TORONTO -- Cyclists from across Toronto participated in a 24-hour virtual ride on stationary exercise bikes from their homes to raise money for health-care workers at Michael Garron Hospital.

The Crush COVID cycling fundraiser was organized by Toronto Hustle and the hospital. The event was hosted on the cycling platform Zwift and Zoom.

The event began at 6 p.m. on Friday and continued until 6 p.m. Saturday.

Toronto city councilor Brad Bradford, who is also a founding member of Toronto Hustle, vowed to ride his stationary bike from his home for the entire length of the event.

“The incredible team at Michael Garron Hospital is not only keeping us healthy and safe in this time of crisis, but they're also inspiring us to action and participation,” Bradford said. “All we have to do right now is stay home, but our frontline health care workers have to put in the hours to keep us safe.

Bradford said the challenge was difficult during the overnight hours, but hearing stories from other participants and how COVID-19 has impacted them was all the motivation he needed to keep riding.

“Someone who has been riding with me all night and all day, her father is hooked up to a respirator right now in an ICU and is really ill, so you think about those experiences and it helps keep the motivation high.”

Organizers set a fundraising goal of $150,000 but just hours after riders set off, that goal was surpassed.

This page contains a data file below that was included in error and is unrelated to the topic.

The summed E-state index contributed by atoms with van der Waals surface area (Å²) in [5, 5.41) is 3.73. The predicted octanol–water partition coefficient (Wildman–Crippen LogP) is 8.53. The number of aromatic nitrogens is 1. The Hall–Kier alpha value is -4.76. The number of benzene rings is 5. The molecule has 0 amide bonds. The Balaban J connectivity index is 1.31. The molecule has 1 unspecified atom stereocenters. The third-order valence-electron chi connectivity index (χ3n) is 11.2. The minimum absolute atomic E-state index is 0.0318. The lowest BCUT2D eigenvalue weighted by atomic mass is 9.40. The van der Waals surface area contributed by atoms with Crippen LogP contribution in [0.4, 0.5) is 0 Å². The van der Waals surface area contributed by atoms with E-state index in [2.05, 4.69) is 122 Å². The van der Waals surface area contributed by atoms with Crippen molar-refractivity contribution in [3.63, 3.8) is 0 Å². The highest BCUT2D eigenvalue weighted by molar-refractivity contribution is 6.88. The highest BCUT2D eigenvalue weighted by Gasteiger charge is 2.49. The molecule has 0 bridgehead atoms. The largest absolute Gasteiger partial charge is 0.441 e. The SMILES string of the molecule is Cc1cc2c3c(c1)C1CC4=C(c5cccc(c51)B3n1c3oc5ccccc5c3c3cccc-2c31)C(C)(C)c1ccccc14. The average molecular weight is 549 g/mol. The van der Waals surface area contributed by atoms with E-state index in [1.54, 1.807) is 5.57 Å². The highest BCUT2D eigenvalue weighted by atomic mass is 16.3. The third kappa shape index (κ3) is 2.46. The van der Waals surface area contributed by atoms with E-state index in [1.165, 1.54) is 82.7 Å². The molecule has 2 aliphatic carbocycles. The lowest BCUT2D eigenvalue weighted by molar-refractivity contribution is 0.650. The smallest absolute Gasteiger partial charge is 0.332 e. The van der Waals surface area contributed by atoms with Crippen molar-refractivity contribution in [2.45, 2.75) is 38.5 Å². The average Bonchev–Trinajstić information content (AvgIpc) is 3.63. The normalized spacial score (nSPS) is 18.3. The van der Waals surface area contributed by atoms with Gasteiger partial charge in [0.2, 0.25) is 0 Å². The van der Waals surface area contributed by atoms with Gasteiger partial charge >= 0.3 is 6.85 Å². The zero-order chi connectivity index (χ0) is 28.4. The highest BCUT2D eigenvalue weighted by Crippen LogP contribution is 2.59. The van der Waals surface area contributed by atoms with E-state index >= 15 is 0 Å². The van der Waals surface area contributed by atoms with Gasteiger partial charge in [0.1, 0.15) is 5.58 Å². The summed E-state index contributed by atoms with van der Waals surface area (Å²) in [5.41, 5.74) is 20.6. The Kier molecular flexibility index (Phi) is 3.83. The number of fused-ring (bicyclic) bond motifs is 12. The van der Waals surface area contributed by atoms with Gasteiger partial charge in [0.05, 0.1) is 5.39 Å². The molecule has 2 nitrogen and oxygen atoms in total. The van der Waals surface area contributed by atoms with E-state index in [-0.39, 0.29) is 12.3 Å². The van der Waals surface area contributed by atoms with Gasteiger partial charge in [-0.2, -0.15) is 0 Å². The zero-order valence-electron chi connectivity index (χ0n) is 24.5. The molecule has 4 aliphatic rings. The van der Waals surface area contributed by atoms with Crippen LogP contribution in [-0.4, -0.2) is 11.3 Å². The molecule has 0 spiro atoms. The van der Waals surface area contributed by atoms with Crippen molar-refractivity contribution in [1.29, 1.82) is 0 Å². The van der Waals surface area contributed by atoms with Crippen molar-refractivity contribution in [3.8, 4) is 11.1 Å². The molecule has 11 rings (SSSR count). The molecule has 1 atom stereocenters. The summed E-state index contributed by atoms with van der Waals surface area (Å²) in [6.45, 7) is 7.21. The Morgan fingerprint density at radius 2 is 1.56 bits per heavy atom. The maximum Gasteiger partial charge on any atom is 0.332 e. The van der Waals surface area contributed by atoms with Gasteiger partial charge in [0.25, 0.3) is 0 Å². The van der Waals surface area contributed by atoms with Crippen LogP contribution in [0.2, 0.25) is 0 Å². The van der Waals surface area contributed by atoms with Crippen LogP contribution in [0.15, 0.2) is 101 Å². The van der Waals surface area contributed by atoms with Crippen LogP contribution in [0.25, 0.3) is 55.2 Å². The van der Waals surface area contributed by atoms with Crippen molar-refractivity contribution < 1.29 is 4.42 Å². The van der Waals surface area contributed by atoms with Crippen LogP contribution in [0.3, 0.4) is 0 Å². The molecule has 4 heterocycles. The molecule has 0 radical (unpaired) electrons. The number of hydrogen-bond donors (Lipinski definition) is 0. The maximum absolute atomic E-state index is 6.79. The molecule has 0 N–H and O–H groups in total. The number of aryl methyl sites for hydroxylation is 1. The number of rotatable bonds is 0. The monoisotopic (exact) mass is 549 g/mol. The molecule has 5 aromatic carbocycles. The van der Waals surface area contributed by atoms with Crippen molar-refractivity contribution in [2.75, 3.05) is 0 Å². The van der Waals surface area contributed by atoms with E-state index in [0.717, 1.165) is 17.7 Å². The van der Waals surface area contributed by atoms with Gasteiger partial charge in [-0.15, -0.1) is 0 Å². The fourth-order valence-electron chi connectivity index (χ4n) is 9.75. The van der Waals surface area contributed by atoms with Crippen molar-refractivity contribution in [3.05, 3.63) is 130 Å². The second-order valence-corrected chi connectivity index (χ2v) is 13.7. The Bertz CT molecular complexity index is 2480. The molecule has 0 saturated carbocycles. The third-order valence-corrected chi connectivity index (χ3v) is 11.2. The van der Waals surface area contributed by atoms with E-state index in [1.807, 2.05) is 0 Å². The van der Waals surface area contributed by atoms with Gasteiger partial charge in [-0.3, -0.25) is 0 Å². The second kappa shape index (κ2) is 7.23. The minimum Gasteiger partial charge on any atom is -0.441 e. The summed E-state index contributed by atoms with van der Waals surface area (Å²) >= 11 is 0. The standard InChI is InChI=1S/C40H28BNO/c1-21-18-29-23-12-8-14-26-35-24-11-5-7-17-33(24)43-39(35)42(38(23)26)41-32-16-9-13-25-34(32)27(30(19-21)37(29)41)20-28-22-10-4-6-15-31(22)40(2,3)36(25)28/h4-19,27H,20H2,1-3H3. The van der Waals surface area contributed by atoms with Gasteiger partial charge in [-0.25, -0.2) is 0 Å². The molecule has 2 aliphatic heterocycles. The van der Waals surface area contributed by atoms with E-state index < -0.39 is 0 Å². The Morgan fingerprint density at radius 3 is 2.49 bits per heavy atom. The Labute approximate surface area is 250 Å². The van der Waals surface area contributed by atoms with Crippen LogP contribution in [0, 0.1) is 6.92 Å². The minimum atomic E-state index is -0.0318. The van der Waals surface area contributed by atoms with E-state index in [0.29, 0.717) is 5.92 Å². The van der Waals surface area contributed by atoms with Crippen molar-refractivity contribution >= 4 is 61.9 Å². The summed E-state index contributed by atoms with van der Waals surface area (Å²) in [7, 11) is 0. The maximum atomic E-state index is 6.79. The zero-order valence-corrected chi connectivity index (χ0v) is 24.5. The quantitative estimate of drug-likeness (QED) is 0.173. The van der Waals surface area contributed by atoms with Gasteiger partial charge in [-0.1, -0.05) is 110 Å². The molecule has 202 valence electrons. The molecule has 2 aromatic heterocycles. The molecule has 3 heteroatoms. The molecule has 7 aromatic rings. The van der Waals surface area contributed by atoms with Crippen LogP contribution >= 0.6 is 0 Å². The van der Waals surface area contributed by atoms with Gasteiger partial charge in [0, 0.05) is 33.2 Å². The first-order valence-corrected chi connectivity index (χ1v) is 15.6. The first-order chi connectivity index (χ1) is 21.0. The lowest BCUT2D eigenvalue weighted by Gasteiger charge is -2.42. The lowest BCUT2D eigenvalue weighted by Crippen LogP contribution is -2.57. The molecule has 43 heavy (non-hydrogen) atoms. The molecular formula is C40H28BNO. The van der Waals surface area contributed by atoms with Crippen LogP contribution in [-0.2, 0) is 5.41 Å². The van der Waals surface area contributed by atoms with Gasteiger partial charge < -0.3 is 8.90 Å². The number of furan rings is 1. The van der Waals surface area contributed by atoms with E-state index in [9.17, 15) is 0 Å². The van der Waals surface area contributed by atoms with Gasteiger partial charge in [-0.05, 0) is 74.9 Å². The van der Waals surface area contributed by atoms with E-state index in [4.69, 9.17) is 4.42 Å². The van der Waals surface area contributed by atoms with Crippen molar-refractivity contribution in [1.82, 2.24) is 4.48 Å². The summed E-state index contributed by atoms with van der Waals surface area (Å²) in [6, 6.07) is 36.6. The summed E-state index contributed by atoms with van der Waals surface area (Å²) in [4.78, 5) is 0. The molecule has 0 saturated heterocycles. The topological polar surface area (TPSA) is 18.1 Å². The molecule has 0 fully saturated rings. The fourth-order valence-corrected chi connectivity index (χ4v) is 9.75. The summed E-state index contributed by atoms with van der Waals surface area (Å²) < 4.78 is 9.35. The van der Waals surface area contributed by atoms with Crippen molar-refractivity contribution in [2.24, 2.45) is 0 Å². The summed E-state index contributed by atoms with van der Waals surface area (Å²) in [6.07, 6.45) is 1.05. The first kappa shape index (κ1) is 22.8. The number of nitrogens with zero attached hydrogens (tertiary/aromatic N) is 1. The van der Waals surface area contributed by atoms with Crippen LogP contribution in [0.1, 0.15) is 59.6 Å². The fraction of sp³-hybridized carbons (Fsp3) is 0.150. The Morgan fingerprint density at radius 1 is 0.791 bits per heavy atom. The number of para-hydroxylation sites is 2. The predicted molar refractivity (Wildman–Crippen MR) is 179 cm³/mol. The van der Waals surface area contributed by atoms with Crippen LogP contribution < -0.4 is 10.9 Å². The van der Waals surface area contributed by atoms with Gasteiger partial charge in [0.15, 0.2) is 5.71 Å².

Money raised from the event will help support front-line health-care workers by ensuring the hospital can purchase equipment and respond to emerging priorities as the COVID-19 situation evolves.

“We’ve already committed to providing transportation subsidy for our staff and we’ve also recognized that our frontline health care workers are really stretched, so what we’ve been able to do is provide them with meals not only for themselves but their families,” said Mitze Mourinho, President of the Michael Garron Hospital Foundation.

More than 400 people and nearly 40 teams participated in the 24-hour fundraising event.

“It’s the least we can do, these people are putting their lives at risk,” said participant Christopher Merrick. “It’s amazing the money we’re raising is going to such a great cause and making a difference.”

By the time the virtual marathon ended, more than $203,000 was raised for the hospital.